3 Employment Law Essentials for Small Employers

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					3 Employment Law Essentials for Small
The number of federal and state laws and regulations that govern the workplace is ever
increasing. Having a basic understanding about employment laws is important to avoid making
mistakes that can lead to costly litigation. Below are helpful tips regarding three (3) issues that a
small business should pay particular attention to in order to protect its business and stay out of

1. Implement an Employee Handbook

Every business should have its personnel policies clearly set forth in an employee handbook. An
employee handbook is the most effective way to establish rules, benefits and expectations.
Employee handbooks are also an effective tool to help employers ensure consistent treatment of
employees. This is important, because many employment discrimination lawsuits are based on
inconsistent application of rules. Once an employee handbook is created it should be updated
and kept current. It is a good practice to review the handbook each year. Any changes to the
handbook should be communicated to employees in writing.

2. Protect Company Information & Relationships

Many employers do not understand that their employees may lawfully make plans to enter a
competing business while they are employed. One way to protect your company’s competitive
information and customer relationships is to have your employees sign agreements that contain
covenants against competition, solicitation of clients, recruitment of employees, and use of
confidential information. In addition, employers should also develop, disseminate and train
employees on policies concerning the use of company-issued computers and electronic devices.
It is important to limit access to databases, documents or devices containing sensitive
information through the use of passwords. Additional safeguards include labeling sensitive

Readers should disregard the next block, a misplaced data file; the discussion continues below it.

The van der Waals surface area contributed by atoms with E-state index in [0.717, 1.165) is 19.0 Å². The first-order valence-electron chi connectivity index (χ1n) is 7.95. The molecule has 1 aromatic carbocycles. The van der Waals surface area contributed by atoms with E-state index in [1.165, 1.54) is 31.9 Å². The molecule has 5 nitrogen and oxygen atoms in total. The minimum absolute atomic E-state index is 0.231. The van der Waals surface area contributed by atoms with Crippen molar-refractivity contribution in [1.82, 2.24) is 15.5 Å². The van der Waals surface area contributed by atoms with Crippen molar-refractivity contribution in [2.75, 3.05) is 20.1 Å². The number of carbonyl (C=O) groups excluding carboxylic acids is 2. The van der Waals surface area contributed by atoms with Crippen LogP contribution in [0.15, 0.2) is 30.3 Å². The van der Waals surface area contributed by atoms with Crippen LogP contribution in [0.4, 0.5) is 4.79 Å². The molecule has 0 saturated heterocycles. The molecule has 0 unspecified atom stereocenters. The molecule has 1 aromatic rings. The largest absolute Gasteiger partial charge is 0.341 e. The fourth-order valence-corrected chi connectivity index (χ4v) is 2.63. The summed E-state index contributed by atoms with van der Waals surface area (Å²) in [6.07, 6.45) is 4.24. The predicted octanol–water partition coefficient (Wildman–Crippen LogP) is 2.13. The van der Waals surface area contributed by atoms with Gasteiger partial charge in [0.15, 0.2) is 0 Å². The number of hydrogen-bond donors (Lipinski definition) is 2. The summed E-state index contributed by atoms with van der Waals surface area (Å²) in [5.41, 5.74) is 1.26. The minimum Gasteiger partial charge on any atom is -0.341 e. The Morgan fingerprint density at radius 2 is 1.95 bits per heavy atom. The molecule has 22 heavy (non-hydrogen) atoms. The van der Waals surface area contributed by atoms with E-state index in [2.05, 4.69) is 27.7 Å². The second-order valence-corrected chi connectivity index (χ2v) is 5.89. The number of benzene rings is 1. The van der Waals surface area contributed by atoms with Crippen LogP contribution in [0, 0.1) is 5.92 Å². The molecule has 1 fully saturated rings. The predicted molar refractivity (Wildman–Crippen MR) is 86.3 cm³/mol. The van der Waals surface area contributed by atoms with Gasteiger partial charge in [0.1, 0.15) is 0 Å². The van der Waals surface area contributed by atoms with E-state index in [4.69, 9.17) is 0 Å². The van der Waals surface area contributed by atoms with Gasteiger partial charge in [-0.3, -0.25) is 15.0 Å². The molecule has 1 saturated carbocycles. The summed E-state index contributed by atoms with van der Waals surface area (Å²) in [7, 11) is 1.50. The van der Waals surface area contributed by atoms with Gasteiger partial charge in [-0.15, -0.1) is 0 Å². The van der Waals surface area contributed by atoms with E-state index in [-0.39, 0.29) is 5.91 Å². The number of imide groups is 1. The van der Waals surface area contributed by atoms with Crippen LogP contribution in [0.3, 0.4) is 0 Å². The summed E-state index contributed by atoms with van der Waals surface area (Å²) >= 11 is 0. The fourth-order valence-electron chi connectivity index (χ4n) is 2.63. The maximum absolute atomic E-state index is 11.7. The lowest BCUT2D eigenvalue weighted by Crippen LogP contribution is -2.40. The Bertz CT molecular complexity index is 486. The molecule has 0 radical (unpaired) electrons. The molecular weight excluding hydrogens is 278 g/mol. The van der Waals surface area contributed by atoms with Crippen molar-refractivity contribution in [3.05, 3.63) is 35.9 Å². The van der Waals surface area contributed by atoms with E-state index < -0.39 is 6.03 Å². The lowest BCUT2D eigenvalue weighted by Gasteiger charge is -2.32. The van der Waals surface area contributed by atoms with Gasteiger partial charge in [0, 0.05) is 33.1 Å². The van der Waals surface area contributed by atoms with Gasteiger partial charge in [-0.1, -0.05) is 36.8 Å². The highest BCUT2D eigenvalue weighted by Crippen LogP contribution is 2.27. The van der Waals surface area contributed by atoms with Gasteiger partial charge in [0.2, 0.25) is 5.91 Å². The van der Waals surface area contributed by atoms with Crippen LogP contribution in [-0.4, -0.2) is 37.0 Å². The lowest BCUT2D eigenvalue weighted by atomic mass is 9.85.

documents as “confidential” or “secret”; discarding and shredding printed copies of sensitive
documents after use; and prohibiting employees from taking confidential information home with

3. Pay Your Employees Properly

The number of wage and hour lawsuits is rising, especially lawsuits based on failure to pay
overtime. It is a common misconception that if an employee is paid a salary the employee is
exempt from the overtime laws. In order for an exemption to apply, an employee’s salary and
specific job duties must meet all the requirements of the Department of Labor’s regulations. To
meet the salary test, for example, employees must be paid on a salary basis at not less than $455
per week ($23,660 annually). Employees earning less than this threshold are not exempt and
must be paid overtime. Actual job duties must also fit within the regulations.

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Problems also arise when employers fail to pay employees for all compensable time. For
example, break periods of short duration, usually 20 minutes or less, must be counted as hours
worked. Other common pitfalls to avoid include failure to maintain pay records as required by
law, failing to pay for certain travel time and for time employees spend donning and doffing
protective gear, and making improper deductions from exempt employee paychecks.

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Given the expected rise in regulatory oversight, it would be prudent for employers to make sure
that they have policies that are in compliance with federal and state employment laws. By taking
proactive measures, an employer can also protect its information and better position itself for
growth and success.

Kenneth N. Winkler is a shareholder in Berman Fink Van Horn, P.C., an Atlanta based law firm. Ken’s practice is
concentrated in the area of employment law. Ken has extensive experience working with entrepreneurs, and small
privately held businesses and he is particularly effective in drafting employee handbooks, employment agreements
and non-compete agreements. Ken may be contacted at or 404.261.7711.

The legal information provided in these articles is general and should not be relied on as legal
advice. Legal advice cannot be given without full consideration of all relevant information
relating to your individual situation.

© 2011 Apptivo Inc. All rights reserved.

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